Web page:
Practical Homeschooling
Any homeschooling family knows that the process of learning takes up most of your time. Getting things organized may the key to success for some families. We've compiled tips and ideas to make your homeschooling practical and a good fit into the rest of your life. As a bonus, we take a look at some of the ways you can save money while learning together as a family.
Organizing Tips
An organized home may seem impossible when you have kids around all day long, but it can be done. Here are tips and ideas that will help your household run smoothly.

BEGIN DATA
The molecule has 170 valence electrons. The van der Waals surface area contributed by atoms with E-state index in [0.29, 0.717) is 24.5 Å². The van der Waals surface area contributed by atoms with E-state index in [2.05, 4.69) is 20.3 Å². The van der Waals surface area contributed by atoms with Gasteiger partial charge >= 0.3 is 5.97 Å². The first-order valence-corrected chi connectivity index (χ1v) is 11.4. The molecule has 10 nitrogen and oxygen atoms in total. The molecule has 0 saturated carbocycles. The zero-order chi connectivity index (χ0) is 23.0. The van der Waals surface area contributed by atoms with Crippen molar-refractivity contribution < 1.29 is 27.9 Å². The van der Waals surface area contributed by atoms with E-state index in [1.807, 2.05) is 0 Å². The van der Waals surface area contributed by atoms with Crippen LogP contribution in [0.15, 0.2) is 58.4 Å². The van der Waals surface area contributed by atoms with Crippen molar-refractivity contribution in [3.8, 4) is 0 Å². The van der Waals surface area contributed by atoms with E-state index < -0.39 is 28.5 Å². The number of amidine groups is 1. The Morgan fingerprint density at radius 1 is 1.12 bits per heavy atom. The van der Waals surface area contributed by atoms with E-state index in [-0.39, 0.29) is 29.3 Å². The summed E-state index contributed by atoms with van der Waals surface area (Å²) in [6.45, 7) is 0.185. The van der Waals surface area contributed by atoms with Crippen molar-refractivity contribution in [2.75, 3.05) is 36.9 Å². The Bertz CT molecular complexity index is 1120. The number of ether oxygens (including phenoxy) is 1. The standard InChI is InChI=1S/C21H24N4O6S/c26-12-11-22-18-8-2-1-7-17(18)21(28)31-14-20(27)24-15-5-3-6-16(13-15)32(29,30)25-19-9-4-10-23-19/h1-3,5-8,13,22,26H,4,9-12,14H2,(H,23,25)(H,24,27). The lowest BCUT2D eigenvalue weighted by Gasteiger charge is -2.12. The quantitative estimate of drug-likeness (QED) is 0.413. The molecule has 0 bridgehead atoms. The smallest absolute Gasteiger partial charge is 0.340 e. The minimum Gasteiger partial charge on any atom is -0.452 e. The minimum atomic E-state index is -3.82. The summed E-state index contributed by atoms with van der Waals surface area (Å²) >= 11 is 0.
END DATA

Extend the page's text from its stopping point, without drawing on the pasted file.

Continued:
Avoiding Burnout
Everyone faces it at one time or another. Read through these tips for inspiration and ideas to combat homeschooling burnout, both for parents and children.
Money Savers
It is a fact that homeschooling will cost you some money. But there are ways to keep costs down. In fact, you can homeschool quite inexpensively and how much you spend is really up to you. Browse through these resources, tips, and ideas to help you save some money.
Housekeeping
Doing the household chores can seem like a burden when you have so much else going on. There are some strategies to help make this burden lighter. Read through these ideas and tips on keeping your home clean and how to get the whole family involved.
In The Kitchen
What's for dinner? That is the age-old question every mother has faced, day after day. Browse through these menu planning ideas, recipes, and strategies for getting food on your table without all the hassle.
Chores